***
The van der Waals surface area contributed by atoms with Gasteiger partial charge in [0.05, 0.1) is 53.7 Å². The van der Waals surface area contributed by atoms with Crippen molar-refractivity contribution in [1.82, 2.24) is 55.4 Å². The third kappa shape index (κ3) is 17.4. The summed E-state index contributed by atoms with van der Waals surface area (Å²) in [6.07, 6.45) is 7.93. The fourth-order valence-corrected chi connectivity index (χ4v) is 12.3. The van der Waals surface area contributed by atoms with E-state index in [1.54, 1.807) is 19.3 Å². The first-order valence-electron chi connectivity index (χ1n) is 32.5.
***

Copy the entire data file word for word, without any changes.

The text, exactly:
The van der Waals surface area contributed by atoms with Gasteiger partial charge in [0.05, 0.1) is 53.7 Å². The van der Waals surface area contributed by atoms with Crippen molar-refractivity contribution in [1.82, 2.24) is 55.4 Å². The third kappa shape index (κ3) is 17.4. The summed E-state index contributed by atoms with van der Waals surface area (Å²) in [6.07, 6.45) is 7.93. The fourth-order valence-corrected chi connectivity index (χ4v) is 12.3. The van der Waals surface area contributed by atoms with E-state index in [1.54, 1.807) is 19.3 Å². The first-order valence-electron chi connectivity index (χ1n) is 32.5.